However, with Flutter increasingly supporting mobile, web, and desktop, developing a plugin for every supported platform becomes ever more challenging. It’s more likely that a plugin will require contributions from different authors with expertise in each platform.

A useful technique is to define a common interface as part of the core plugin. That each platform can implement independently. So as described in a recent post about modern plug-in development, we’ve recently adopted the schema for plug-ins. To enable platform development to be more easily federated across multiple authors. As part of this work, it’s now possible to declare explicitly which platforms supported by a plugin.

We’ve started to build out some of the core plugins using this model. So, you’ll find some early examples of the federated model in the flutter/plugins repo.

Note that the Windows and Linux plugin APIs are still in flux. So while we encourage exploration, we aren’t ready for general-purpose production support at this time. To be mention, we’re working on adding Desktop platform tags on pub.dev.

Running on Windows: Win32 and UWP

One interesting aspect of the work that we’ve been doing on Windows is experimenting with various architectural approaches. On any platform, Flutter embedded into a small host container app (an “embedder”), using a similar approach to game engines like Unity. This platform-specific embedder provides an entry point, coordinates with the underlying operating system for access. To services like rendering surfaces, accessibility, and input, and manages the message event loop.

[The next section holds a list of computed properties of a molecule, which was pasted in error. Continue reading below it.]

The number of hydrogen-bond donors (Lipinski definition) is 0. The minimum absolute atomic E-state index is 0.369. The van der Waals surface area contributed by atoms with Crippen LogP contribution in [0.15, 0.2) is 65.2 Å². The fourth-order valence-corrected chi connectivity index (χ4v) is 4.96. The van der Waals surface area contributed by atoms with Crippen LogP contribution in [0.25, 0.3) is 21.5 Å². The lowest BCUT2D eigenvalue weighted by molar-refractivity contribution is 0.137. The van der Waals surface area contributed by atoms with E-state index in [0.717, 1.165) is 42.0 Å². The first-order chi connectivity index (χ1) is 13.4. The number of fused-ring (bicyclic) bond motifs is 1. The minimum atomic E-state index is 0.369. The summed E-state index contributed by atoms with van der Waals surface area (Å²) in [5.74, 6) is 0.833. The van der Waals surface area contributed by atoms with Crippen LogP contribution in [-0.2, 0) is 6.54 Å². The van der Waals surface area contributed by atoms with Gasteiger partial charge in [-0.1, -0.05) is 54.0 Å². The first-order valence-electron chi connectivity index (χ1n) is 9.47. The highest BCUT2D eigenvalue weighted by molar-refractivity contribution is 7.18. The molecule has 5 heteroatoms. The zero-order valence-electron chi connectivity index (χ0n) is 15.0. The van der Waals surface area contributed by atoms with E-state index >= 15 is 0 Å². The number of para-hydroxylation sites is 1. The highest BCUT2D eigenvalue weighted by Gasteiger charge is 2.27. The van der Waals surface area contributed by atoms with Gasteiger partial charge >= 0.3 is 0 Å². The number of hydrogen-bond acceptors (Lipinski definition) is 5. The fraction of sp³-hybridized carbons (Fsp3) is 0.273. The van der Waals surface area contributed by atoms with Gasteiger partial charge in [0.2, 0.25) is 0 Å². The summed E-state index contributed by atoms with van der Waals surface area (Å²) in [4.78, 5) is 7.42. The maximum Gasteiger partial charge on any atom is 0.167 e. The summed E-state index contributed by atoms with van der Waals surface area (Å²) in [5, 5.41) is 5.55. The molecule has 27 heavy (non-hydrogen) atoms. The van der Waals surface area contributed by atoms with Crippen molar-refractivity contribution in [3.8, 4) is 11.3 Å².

Windows offers two distinct approaches for creating this embedder. First, the mature Win32 programming model can use to create the entry point for Flutter content. So, this offers maximum backward compatibility to platforms such as Windows 7 and builds a standard EXE file that many developers will expect. Conversely, the modern UWP app model is the recommended approach for Windows 10. It offers intriguing opportunities for expanding Flutter support to devices such as Xbox or the upcoming Windows 10X operating system.

We’ve been working informally with various contributors to explore different solutions. Here, we would gladly support a close collaboration with Microsoft to complete a high-quality solution. With the Surface family of devices extended to include Android and Windows. So, we think Flutter offers Microsoft a compelling platform for building beautiful native experiences that span their entire portfolio.

Having fun with desktop

This work remains in technical preview, and the APIs and tooling are not yet stable. Yes, we’re still tracking plenty of work. Because we want to complete before we promote desktop support to stable, including improved accessibility and localization support.

If you want to try it out, you’ll need to be on a development channel. Windows and Linux are only available on the master branch. Which is where active Flutter development takes place. macOS is available on the dev branch, which is slightly more stable. But not recommended for production use. You can switch channels with flutter channel master or flutter channel dev, and then use one of these commands to enable support for the platform you’re using.

Learn basic knowledge about Flutter here.

Author avatar
Sandip Savaliya
Entrepreneur | Developer | GDG Speaker | IOT Enthusiastic | Tech Explorer